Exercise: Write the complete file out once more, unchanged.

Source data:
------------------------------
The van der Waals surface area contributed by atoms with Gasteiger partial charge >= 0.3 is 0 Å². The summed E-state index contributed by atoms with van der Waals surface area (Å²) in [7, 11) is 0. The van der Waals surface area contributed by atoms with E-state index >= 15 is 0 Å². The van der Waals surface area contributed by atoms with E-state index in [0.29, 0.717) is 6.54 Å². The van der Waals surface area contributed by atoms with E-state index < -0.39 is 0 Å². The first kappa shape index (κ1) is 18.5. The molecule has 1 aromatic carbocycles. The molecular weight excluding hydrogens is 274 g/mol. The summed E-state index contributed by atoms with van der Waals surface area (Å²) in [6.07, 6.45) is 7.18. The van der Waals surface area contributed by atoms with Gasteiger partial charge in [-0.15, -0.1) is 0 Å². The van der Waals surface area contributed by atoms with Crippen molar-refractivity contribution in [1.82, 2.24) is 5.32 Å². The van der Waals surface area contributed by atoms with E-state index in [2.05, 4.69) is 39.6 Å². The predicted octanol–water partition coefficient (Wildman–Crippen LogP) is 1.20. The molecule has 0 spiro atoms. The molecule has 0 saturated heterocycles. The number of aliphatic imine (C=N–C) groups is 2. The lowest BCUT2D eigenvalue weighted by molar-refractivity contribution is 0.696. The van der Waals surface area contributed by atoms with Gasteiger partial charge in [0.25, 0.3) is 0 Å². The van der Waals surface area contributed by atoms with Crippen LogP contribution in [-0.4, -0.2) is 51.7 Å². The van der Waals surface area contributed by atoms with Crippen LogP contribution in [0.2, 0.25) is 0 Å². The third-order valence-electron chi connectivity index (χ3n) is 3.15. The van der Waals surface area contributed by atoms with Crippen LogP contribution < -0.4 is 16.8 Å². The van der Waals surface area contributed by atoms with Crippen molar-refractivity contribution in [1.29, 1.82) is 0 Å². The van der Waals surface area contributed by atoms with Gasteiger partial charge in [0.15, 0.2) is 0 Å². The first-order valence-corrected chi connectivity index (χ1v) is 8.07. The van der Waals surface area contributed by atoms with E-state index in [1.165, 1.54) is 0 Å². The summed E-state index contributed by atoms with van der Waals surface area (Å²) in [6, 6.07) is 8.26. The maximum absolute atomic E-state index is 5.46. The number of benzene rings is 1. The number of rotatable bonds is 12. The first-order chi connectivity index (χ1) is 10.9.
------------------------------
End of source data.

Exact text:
The van der Waals surface area contributed by atoms with Gasteiger partial charge >= 0.3 is 0 Å². The summed E-state index contributed by atoms with van der Waals surface area (Å²) in [7, 11) is 0. The van der Waals surface area contributed by atoms with E-state index >= 15 is 0 Å². The van der Waals surface area contributed by atoms with E-state index in [0.29, 0.717) is 6.54 Å². The van der Waals surface area contributed by atoms with E-state index < -0.39 is 0 Å². The first kappa shape index (κ1) is 18.5. The molecule has 1 aromatic carbocycles. The molecular weight excluding hydrogens is 274 g/mol. The summed E-state index contributed by atoms with van der Waals surface area (Å²) in [6.07, 6.45) is 7.18. The van der Waals surface area contributed by atoms with Gasteiger partial charge in [-0.15, -0.1) is 0 Å². The van der Waals surface area contributed by atoms with Crippen molar-refractivity contribution in [1.82, 2.24) is 5.32 Å². The van der Waals surface area contributed by atoms with E-state index in [2.05, 4.69) is 39.6 Å². The predicted octanol–water partition coefficient (Wildman–Crippen LogP) is 1.20. The molecule has 0 spiro atoms. The molecule has 0 saturated heterocycles. The number of aliphatic imine (C=N–C) groups is 2. The lowest BCUT2D eigenvalue weighted by molar-refractivity contribution is 0.696. The van der Waals surface area contributed by atoms with Gasteiger partial charge in [0.25, 0.3) is 0 Å². The van der Waals surface area contributed by atoms with Crippen LogP contribution in [-0.4, -0.2) is 51.7 Å². The van der Waals surface area contributed by atoms with Crippen LogP contribution in [0.2, 0.25) is 0 Å². The third-order valence-electron chi connectivity index (χ3n) is 3.15. The van der Waals surface area contributed by atoms with Crippen LogP contribution < -0.4 is 16.8 Å². The van der Waals surface area contributed by atoms with Crippen molar-refractivity contribution in [1.29, 1.82) is 0 Å². The van der Waals surface area contributed by atoms with Gasteiger partial charge in [0.15, 0.2) is 0 Å². The first-order valence-corrected chi connectivity index (χ1v) is 8.07. The van der Waals surface area contributed by atoms with E-state index in [1.165, 1.54) is 0 Å². The summed E-state index contributed by atoms with van der Waals surface area (Å²) in [6, 6.07) is 8.26. The maximum absolute atomic E-state index is 5.46. The number of benzene rings is 1. The number of rotatable bonds is 12. The first-order chi connectivity index (χ1) is 10.9.